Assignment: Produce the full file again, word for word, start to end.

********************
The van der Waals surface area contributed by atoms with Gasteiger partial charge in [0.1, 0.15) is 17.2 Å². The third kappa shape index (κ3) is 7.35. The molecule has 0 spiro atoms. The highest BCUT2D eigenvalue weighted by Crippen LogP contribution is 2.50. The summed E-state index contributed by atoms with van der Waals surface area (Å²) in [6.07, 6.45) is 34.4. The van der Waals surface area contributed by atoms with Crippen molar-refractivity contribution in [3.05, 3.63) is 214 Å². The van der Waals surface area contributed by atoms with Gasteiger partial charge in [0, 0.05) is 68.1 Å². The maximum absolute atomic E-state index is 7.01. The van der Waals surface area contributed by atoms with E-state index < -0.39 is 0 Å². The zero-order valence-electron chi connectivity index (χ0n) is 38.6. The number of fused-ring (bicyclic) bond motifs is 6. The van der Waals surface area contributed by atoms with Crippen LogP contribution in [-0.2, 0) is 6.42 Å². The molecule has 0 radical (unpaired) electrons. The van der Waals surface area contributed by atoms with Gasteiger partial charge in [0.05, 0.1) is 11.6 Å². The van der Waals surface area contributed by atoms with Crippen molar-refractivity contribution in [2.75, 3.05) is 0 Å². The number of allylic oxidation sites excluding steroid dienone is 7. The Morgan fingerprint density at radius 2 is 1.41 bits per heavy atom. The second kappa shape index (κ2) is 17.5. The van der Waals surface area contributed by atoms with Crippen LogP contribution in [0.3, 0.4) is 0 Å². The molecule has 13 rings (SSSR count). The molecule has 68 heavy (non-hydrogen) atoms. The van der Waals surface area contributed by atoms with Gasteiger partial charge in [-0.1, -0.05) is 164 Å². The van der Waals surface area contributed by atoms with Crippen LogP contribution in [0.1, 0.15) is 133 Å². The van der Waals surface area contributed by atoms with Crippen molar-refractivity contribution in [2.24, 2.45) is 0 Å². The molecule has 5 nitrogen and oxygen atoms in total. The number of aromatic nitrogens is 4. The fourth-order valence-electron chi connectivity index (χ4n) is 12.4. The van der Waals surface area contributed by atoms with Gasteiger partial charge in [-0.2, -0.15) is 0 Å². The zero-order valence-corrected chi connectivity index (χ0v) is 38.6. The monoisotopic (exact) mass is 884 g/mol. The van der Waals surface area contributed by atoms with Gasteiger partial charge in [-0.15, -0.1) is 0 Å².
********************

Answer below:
The van der Waals surface area contributed by atoms with Gasteiger partial charge in [0.1, 0.15) is 17.2 Å². The third kappa shape index (κ3) is 7.35. The molecule has 0 spiro atoms. The highest BCUT2D eigenvalue weighted by Crippen LogP contribution is 2.50. The summed E-state index contributed by atoms with van der Waals surface area (Å²) in [6.07, 6.45) is 34.4. The van der Waals surface area contributed by atoms with Crippen molar-refractivity contribution in [3.05, 3.63) is 214 Å². The van der Waals surface area contributed by atoms with Gasteiger partial charge in [0, 0.05) is 68.1 Å². The maximum absolute atomic E-state index is 7.01. The van der Waals surface area contributed by atoms with E-state index < -0.39 is 0 Å². The zero-order valence-electron chi connectivity index (χ0n) is 38.6. The number of fused-ring (bicyclic) bond motifs is 6. The van der Waals surface area contributed by atoms with Crippen LogP contribution in [-0.2, 0) is 6.42 Å². The molecule has 0 radical (unpaired) electrons. The van der Waals surface area contributed by atoms with Gasteiger partial charge in [0.05, 0.1) is 11.6 Å². The van der Waals surface area contributed by atoms with Crippen molar-refractivity contribution in [2.75, 3.05) is 0 Å². The number of allylic oxidation sites excluding steroid dienone is 7. The Morgan fingerprint density at radius 2 is 1.41 bits per heavy atom. The second kappa shape index (κ2) is 17.5. The van der Waals surface area contributed by atoms with Crippen LogP contribution in [0.3, 0.4) is 0 Å². The molecule has 13 rings (SSSR count). The molecule has 68 heavy (non-hydrogen) atoms. The van der Waals surface area contributed by atoms with Gasteiger partial charge in [-0.1, -0.05) is 164 Å². The van der Waals surface area contributed by atoms with Crippen LogP contribution in [0.1, 0.15) is 133 Å². The van der Waals surface area contributed by atoms with Crippen molar-refractivity contribution in [2.24, 2.45) is 0 Å². The molecule has 5 nitrogen and oxygen atoms in total. The number of aromatic nitrogens is 4. The fourth-order valence-electron chi connectivity index (χ4n) is 12.4. The van der Waals surface area contributed by atoms with Gasteiger partial charge in [-0.2, -0.15) is 0 Å². The zero-order valence-corrected chi connectivity index (χ0v) is 38.6. The monoisotopic (exact) mass is 884 g/mol. The van der Waals surface area contributed by atoms with Gasteiger partial charge in [-0.15, -0.1) is 0 Å².